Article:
Bartlett's wife, Michele Bartlett, told authorities Friday morning that he had additional guns in his apartment, Frohling said.

Defense attorney Bridget Boyle said it was natural for someone who had chosen a career in law enforcement to be interested in guns and said despite the charges pending against Bartlett, no one had asked him to turn in his other weapons.

Boyle said she does not know Bartlett to have "any type of violent nature in his background." She added that sometimes the questions on the federal forms get lost in translation.

An employee who answered a call at the Shooters Shop Friday declined to comment on the case.

Milwaukee Mayor Tom Barrett praised the store for stopping the purchase.

"I am very thankful that the Shooters Shop was so diligent in following federal law," he said.
Push to change law failed

Bartlett and other fired officers are paid until their appeals are exhausted, under a 26-year-old law. A push to change the law died in the state Legislature this year. Assembly Speaker John Gard (R-Peshtigo) refused to put it to a vote because there wasn't enough support, he said.

Gard, who has received campaign donations from the police union, then supported a limited version of the bill, which passed the Assembly but died before making it to the full Senate. No action can happen on the issue until next year at the earliest.

The mayor said Bartlett's latest charges show the need for a change.

"How many times does this guy have to break the law before the state stops requiring Milwaukee taxpayers to pay him?" Barrett said. "Basically, the taxpayers of Milwaukee are being required to pay for those guns."

Milwaukee police union President John Balcerzak said there are problems with the law and the union would sit down with city and state lawmakers to address them. But he declined to say whether Bartlett should be paid.

"It is a bigger issue than just one person," he said.

The charges are the latest trouble for Bartlett, who faced the most serious charges in the Jude case and has been cited as an example of why Milwaukee police-hiring reform was needed.

Bartlett and co-defendants Andrew Spengler and Daniel Masarik did not receive any psychological screening or have an oral interview before they were hired by the city.

The Fire and Police Commission overhauled its psychological screening of prospective officers after the Journal Sentinel reported that Milwaukee was out of step with other cities.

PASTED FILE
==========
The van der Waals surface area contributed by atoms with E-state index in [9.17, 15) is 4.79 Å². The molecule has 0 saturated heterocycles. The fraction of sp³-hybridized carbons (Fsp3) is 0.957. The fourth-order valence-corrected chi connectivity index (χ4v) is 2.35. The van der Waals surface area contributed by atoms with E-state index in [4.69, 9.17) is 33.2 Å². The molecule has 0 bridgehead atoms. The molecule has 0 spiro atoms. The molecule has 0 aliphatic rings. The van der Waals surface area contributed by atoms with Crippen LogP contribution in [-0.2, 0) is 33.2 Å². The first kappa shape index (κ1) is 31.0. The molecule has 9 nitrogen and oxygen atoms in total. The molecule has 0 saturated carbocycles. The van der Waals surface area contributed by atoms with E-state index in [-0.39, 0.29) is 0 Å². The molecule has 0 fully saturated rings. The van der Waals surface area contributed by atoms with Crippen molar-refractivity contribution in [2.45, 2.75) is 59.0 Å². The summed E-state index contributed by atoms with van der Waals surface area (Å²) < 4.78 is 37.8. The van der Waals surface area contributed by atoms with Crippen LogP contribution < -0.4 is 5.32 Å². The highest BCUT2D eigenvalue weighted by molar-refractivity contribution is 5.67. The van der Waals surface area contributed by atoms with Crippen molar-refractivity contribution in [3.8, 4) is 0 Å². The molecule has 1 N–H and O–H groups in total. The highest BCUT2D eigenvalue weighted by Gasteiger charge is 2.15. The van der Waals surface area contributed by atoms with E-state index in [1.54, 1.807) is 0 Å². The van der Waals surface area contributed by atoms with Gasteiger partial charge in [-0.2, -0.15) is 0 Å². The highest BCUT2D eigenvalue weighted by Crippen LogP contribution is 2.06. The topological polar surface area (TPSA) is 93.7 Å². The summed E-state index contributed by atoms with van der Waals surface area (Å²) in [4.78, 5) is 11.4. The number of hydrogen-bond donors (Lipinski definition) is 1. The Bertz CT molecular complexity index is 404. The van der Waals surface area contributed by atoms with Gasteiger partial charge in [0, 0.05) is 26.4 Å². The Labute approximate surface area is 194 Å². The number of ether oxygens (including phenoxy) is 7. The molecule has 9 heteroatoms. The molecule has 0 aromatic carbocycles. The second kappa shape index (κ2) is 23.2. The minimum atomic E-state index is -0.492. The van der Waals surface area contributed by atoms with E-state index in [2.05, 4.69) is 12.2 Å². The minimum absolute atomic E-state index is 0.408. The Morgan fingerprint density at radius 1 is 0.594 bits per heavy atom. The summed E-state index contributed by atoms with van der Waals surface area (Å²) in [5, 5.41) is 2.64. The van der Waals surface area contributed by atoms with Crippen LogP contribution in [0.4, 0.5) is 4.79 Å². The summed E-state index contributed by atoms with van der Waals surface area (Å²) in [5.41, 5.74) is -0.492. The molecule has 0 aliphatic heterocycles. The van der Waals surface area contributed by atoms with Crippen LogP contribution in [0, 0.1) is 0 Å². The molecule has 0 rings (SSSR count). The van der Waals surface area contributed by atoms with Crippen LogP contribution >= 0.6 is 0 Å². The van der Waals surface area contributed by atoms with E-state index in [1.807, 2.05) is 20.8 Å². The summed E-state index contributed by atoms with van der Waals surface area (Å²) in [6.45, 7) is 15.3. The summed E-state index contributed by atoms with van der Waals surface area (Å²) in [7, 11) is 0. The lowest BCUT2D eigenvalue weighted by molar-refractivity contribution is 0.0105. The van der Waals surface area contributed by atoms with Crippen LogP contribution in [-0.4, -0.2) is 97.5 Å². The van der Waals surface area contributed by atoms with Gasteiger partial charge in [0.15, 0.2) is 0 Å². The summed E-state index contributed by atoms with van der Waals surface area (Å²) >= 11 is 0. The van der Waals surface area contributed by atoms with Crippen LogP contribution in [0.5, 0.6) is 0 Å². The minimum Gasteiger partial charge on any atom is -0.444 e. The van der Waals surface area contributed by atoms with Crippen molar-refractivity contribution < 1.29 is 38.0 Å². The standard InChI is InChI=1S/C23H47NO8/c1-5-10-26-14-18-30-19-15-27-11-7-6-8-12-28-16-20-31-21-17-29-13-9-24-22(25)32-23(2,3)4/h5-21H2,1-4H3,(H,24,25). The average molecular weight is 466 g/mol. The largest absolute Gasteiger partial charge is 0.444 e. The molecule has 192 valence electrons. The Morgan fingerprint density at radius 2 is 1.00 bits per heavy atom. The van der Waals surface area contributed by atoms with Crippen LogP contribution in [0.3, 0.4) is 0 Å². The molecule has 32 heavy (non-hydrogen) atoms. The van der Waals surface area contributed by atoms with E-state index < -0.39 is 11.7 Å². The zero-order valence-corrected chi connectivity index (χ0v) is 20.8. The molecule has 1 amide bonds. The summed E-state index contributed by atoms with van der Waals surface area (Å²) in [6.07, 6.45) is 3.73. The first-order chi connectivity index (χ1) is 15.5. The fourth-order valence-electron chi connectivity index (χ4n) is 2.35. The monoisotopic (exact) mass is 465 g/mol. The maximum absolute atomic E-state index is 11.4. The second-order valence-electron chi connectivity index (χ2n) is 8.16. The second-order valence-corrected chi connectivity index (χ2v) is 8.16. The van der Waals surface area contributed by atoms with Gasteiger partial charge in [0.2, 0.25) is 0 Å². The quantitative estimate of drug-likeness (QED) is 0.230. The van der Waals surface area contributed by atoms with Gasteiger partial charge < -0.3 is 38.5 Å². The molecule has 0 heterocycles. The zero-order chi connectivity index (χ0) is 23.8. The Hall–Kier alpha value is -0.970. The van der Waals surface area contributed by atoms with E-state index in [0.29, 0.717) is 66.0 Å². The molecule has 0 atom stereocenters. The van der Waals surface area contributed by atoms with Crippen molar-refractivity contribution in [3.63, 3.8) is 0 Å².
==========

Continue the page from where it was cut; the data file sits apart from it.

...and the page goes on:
Bartlett was hired by Milwaukee police in 1999 even though he was demoted by a university police department, received poor work reviews from the state Department of Natural Resources and was convicted of fleeing police.

In November 1992 in Fish Creek, a police officer tried to stop Bartlett, then 20, for speeding, according to a criminal complaint; Bartlett accelerated his motorcycle to about 80 mph, dodged the officer, then put his bike in a ditch, covered it with branches and headed into the woods. As the deputy discovered the motorcycle, Bartlett surrendered.

Bartlett worked for the Department of Natural Resources in 1993 but didn't make a great impression on his bosses, according to federal court files. His supervisors there said he had problems with his attitude, they said.

Similar problems surfaced with Bartlett's next employer, the University of Wisconsin-Milwaukee Police Department, where he started in 1994. He rose from communications operator and security officer to police officer but then was demoted. He moved back to officer and then was hired by Milwaukee police.

In a three-month period in 2002, Bartlett - department firearms instructor - was involved in three incidents in which he used force, including the fatal shooting of Larry Jenkins in 2002.

Bartlett and his partner stopped a car Jenkins was riding in. Jenkins fled to another car. Bartlett said he shot Jenkins, who was unarmed, because he thought Jenkins would run over him. Jenkins' family said he was trying to avoid getting shot. Bartlett was not disciplined or charged in the shooting.

In a civil lawsuit filed by Jenkins' family, a jury this year found Bartlett acted appropriately.

In the Jude trial, Bartlett testified to cutting off Jude's coat and hitting him but said it was a "by-the-book" arrest.

Jude was accused at the party of taking a police badge. Jude says he never took the badge, no badge was found at the scene and he was not charged with any crime related to the incident.